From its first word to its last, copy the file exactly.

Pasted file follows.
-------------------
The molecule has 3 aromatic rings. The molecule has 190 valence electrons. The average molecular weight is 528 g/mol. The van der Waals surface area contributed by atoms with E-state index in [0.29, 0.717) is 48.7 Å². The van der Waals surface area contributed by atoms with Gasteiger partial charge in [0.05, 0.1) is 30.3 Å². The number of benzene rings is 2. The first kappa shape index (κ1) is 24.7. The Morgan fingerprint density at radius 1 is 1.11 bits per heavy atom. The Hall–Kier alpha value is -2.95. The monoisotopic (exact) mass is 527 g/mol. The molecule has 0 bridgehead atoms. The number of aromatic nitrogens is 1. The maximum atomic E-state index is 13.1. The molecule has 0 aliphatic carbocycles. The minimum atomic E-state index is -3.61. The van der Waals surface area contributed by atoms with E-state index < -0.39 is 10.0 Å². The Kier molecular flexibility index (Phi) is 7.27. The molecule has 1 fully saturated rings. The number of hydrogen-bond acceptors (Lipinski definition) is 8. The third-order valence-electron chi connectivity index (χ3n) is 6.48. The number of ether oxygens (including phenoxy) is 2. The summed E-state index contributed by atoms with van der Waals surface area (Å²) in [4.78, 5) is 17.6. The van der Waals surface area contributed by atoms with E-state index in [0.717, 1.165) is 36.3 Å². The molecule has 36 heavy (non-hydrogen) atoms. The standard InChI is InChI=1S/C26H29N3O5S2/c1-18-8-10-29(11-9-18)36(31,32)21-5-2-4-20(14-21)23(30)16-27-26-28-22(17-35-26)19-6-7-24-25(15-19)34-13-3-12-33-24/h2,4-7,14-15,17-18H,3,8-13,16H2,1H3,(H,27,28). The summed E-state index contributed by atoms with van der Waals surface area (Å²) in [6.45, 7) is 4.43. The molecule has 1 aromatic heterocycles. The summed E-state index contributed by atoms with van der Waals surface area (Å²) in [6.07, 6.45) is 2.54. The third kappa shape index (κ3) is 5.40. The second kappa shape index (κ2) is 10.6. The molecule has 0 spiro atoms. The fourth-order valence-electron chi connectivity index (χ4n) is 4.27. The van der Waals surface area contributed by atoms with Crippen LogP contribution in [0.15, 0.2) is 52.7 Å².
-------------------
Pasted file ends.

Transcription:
The molecule has 3 aromatic rings. The molecule has 190 valence electrons. The average molecular weight is 528 g/mol. The van der Waals surface area contributed by atoms with E-state index in [0.29, 0.717) is 48.7 Å². The van der Waals surface area contributed by atoms with Gasteiger partial charge in [0.05, 0.1) is 30.3 Å². The number of benzene rings is 2. The first kappa shape index (κ1) is 24.7. The Morgan fingerprint density at radius 1 is 1.11 bits per heavy atom. The Hall–Kier alpha value is -2.95. The monoisotopic (exact) mass is 527 g/mol. The molecule has 0 bridgehead atoms. The number of aromatic nitrogens is 1. The maximum atomic E-state index is 13.1. The molecule has 0 aliphatic carbocycles. The minimum atomic E-state index is -3.61. The van der Waals surface area contributed by atoms with E-state index < -0.39 is 10.0 Å². The Kier molecular flexibility index (Phi) is 7.27. The molecule has 1 fully saturated rings. The number of hydrogen-bond acceptors (Lipinski definition) is 8. The third-order valence-electron chi connectivity index (χ3n) is 6.48. The number of ether oxygens (including phenoxy) is 2. The summed E-state index contributed by atoms with van der Waals surface area (Å²) in [4.78, 5) is 17.6. The van der Waals surface area contributed by atoms with E-state index in [0.717, 1.165) is 36.3 Å². The molecule has 36 heavy (non-hydrogen) atoms. The standard InChI is InChI=1S/C26H29N3O5S2/c1-18-8-10-29(11-9-18)36(31,32)21-5-2-4-20(14-21)23(30)16-27-26-28-22(17-35-26)19-6-7-24-25(15-19)34-13-3-12-33-24/h2,4-7,14-15,17-18H,3,8-13,16H2,1H3,(H,27,28). The summed E-state index contributed by atoms with van der Waals surface area (Å²) in [6.45, 7) is 4.43. The molecule has 1 aromatic heterocycles. The summed E-state index contributed by atoms with van der Waals surface area (Å²) in [6.07, 6.45) is 2.54. The third kappa shape index (κ3) is 5.40. The second kappa shape index (κ2) is 10.6. The molecule has 0 spiro atoms. The fourth-order valence-electron chi connectivity index (χ4n) is 4.27. The van der Waals surface area contributed by atoms with Crippen LogP contribution in [0.15, 0.2) is 52.7 Å².